Mem Inst Oswaldo Cruz, Rio de Janeiro, 92(3) May/Jun 1997
Morphological and Biometrical Differences among Trypanosoma vivax Isolates from Brazil and Bolivia
Laboratório de Ecopatologia, Centro de Pesquisa Agropecuária do Pantanal, EMBRAPA, Rua 21 de Setembro 1880, 79320-900 Corumbá, MS, Brasil
Trypanosoma vivax, originating in Africa, has been found in Central America, South America, the West Indies and Mauritius (ND Levine 1973 Protozoan Parasites of Domestic Animals and of Man, Burgess Publishing Company, Minneapolis, Minessota, 406 pp.). T. vivax was reported in the New World for the first time in French Guyana (M Leger & M Vienne 1919 Bul Soc Pathol Exotique 12: 258-266) and later in other parts of South America, Central America, and some Caribbean islands (RD Meléndez et al. 1995 Trypnews 2: 4). JJ Shaw and R Lainson (1972 Ann Trop Med Parasitol 66: 25-32) made the first record of T. vivax in Brazil when they recorded its presence in a water buffalo (Bubalis bubalis) from the vicinity of the city of Belém and cattle and sheep elsewhere in the State of Pará. RAMS Silva et al. (1996 Mem Inst Oswaldo Cruz 5: 561-562) reported the first occurence of T. vivax in the Pantanal region of Brazil on the border with Bolivia and in the same year this parasite was found in Bolivia (RAMS Silva et al. Vet Parasitol submitted).
In the present study we compared measurements of T. vivax in blood-films from naturally infected bovines from Brazil and Bolivia. According to CA Hoare (1972 The Trypanosomes of Mammals. A Zoological Monograph, Blackwell Scientific Publication, Oxford, 749 pp.) the range of lengths of T. vivax is from 18 µm to 31 µm (including free flagellum 3-6 µm long) with means from 21 µm to 25.4 µm, while over 90% of the measurements are between 20 µm and 26 µm. Biometrical studies of isolates from Pantanal (Brazil) and Santa Cruz (Bolivia) were carried out as described by RAMS Silva et al. (1995 Vet Parasitol 60: 167-171) in 100 and 80 observations from thin smears of each isolate, respectively. In each case, five sets of smears were taken from isolates for the biometrical study. The data were analyzed statistically using a T-test. The difference in length among isolates from the Pantanal (18.73 µm), Pará (22.77 µm) reported by Shaw and Lainson (loc. cit.) and Bolivia (15.86 µm) were highly significant (p<0.001). Based on CA Hoare and JC Broom (1938 Trans R Soc Trop Med Hyg 31: 517-534) the size of Bolivian isolate is out of the normal range and could be a sufficient criteria to classify it as T. uniforme. The biometrical differences were highly significant between isolates and only the distance from kinetoplast to posterior end between Bolivian and Brazilian (Belém) parasites and the distance from kinetoplast to nucleus between Brazilian trypanosomes were not significant (Table). These results show that there is a similarity in the subterminal position of kinetoplast among Brazilian (Belém) and Bolivian parasites and all three isolates are biometrically different among bovines species from Brazil and Bolivia.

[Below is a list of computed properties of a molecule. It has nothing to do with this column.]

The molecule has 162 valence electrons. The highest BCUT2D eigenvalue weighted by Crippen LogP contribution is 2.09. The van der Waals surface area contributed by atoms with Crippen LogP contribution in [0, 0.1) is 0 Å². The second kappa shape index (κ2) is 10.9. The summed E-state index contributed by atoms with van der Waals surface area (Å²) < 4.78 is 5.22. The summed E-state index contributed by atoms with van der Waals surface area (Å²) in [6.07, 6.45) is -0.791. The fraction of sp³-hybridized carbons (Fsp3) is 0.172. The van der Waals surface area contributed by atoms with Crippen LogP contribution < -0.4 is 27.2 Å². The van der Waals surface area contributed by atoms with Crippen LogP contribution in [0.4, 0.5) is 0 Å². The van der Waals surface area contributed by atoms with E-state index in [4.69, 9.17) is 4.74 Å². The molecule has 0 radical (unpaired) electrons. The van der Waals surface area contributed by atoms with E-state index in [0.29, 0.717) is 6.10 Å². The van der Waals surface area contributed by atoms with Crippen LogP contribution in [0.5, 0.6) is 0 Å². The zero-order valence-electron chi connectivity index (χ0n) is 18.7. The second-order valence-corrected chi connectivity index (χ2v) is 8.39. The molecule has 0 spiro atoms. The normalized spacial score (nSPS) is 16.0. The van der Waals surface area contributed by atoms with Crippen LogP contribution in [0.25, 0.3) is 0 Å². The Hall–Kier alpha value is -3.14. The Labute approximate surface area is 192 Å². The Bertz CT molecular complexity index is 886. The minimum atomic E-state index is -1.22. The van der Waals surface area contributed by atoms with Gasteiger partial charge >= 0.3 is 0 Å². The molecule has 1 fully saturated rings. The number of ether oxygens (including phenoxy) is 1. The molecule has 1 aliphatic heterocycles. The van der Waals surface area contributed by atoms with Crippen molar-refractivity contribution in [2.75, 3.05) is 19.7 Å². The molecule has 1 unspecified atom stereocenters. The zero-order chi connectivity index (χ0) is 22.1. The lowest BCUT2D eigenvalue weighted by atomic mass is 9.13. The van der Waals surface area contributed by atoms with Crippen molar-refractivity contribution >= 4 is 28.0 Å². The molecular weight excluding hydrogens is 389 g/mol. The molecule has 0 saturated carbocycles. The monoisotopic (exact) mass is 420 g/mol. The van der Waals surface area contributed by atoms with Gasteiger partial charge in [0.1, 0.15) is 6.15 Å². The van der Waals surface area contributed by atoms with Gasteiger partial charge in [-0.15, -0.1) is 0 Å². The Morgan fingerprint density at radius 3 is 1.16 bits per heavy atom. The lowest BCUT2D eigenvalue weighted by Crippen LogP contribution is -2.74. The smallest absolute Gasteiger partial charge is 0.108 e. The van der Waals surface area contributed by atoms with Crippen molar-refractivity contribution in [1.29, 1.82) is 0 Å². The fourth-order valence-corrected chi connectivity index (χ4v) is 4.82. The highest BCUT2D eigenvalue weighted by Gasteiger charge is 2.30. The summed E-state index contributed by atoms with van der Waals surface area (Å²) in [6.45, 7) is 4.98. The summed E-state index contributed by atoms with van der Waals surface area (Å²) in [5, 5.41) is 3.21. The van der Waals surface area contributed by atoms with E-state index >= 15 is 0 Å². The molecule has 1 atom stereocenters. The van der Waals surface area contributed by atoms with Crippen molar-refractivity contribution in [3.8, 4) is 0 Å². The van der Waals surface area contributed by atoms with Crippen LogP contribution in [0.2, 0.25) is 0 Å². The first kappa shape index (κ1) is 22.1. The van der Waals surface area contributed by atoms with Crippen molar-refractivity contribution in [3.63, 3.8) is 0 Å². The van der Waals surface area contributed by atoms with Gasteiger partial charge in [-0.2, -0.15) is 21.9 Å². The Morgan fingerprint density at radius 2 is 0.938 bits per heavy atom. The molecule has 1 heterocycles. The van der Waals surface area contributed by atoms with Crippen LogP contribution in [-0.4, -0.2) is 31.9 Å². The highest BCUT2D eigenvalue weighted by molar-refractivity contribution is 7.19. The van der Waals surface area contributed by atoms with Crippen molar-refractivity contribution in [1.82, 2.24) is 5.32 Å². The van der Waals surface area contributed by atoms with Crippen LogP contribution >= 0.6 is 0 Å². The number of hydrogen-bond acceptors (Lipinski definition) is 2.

The body of the Santa Cruz parasite at the rounded posterior end was more broad than that of the Poconé trypanosome (Figs 4, 5, 6). However, the Poconé parasite was more tapered than the Santa Cruz toward the anterior and posterior end (Figs 1, 2, 3). The kinetoplast of the Poconé parasite was more oval than that of the Santa Cruz. In the former, the kinetoplast was lateral and subterminal and in the latter it was more terminal. The free flagellum of Bolivian trypanosome was shorter than that of the trypanosomes from Poconé and Belém. The nucleus of the Bolivian parasite was bigger and more rounded than that of the Poconé (Figs 4, 6). H Fairbairn (1953 Ann Trop Med Parasit 47: 394-405) showed that short forms were characteristic of the strain causing acute disease in cattle of West Africa, while long forms are associated chiefly with strains causing chronic infection in East Africa. As recent studies by RAPD (Random Amplified Polymorphic DNA) analysis showed that South American T. vivax originated from West Africa (MF Dirie et al. 1993 J Euk Mircrobiol 40: 132-134), we believe that shorter forms reported in this work could be related with the acute disease observed by us here and Fairbairn in West Africa (loc. cit.). In the recent past, authors as Shaw and Lainson (loc. cit.) reached the same conclusion with regards the Belém parasite of the water buffalo.